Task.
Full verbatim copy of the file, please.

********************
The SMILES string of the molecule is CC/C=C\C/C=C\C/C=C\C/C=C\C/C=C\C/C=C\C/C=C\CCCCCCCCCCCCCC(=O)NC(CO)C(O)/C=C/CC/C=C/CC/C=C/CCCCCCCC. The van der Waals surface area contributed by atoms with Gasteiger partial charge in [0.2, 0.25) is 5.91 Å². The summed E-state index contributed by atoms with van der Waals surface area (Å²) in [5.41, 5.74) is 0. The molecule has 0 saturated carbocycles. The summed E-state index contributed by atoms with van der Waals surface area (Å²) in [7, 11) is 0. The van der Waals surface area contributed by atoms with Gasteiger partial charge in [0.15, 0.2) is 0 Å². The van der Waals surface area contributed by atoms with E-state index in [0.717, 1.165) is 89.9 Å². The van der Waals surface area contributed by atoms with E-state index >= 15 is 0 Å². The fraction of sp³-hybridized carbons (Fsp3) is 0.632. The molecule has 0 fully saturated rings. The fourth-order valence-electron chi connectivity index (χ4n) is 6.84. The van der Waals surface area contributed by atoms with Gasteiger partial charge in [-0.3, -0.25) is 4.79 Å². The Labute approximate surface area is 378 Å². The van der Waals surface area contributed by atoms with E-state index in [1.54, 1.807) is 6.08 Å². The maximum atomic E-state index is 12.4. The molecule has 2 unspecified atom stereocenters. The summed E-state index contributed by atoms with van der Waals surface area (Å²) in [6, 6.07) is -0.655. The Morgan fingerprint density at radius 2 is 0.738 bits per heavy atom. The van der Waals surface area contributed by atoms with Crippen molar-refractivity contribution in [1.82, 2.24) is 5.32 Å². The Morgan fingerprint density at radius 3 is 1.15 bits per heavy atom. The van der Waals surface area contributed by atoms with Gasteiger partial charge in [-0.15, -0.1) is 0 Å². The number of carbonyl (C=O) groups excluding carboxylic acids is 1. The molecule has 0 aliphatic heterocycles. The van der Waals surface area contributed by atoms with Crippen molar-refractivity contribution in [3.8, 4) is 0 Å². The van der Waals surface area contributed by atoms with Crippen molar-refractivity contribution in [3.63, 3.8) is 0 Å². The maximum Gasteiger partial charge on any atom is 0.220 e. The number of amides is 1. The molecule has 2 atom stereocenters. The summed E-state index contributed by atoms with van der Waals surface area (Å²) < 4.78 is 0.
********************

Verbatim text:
The SMILES string of the molecule is CC/C=C\C/C=C\C/C=C\C/C=C\C/C=C\C/C=C\C/C=C\CCCCCCCCCCCCCC(=O)NC(CO)C(O)/C=C/CC/C=C/CC/C=C/CCCCCCCC. The van der Waals surface area contributed by atoms with Gasteiger partial charge in [0.2, 0.25) is 5.91 Å². The summed E-state index contributed by atoms with van der Waals surface area (Å²) in [5.41, 5.74) is 0. The molecule has 0 saturated carbocycles. The summed E-state index contributed by atoms with van der Waals surface area (Å²) in [7, 11) is 0. The van der Waals surface area contributed by atoms with Gasteiger partial charge in [0.15, 0.2) is 0 Å². The van der Waals surface area contributed by atoms with E-state index in [0.717, 1.165) is 89.9 Å². The van der Waals surface area contributed by atoms with E-state index >= 15 is 0 Å². The fraction of sp³-hybridized carbons (Fsp3) is 0.632. The molecule has 0 fully saturated rings. The fourth-order valence-electron chi connectivity index (χ4n) is 6.84. The van der Waals surface area contributed by atoms with Gasteiger partial charge in [-0.3, -0.25) is 4.79 Å². The Labute approximate surface area is 378 Å². The van der Waals surface area contributed by atoms with E-state index in [1.54, 1.807) is 6.08 Å². The maximum atomic E-state index is 12.4. The molecule has 2 unspecified atom stereocenters. The summed E-state index contributed by atoms with van der Waals surface area (Å²) in [6, 6.07) is -0.655. The Morgan fingerprint density at radius 2 is 0.738 bits per heavy atom. The van der Waals surface area contributed by atoms with Crippen molar-refractivity contribution in [1.82, 2.24) is 5.32 Å². The Morgan fingerprint density at radius 3 is 1.15 bits per heavy atom. The van der Waals surface area contributed by atoms with Gasteiger partial charge in [-0.15, -0.1) is 0 Å². The number of carbonyl (C=O) groups excluding carboxylic acids is 1. The molecule has 0 aliphatic heterocycles. The van der Waals surface area contributed by atoms with Crippen molar-refractivity contribution in [3.8, 4) is 0 Å². The van der Waals surface area contributed by atoms with Crippen molar-refractivity contribution in [3.63, 3.8) is 0 Å². The maximum Gasteiger partial charge on any atom is 0.220 e. The number of amides is 1. The molecule has 2 atom stereocenters. The summed E-state index contributed by atoms with van der Waals surface area (Å²) < 4.78 is 0.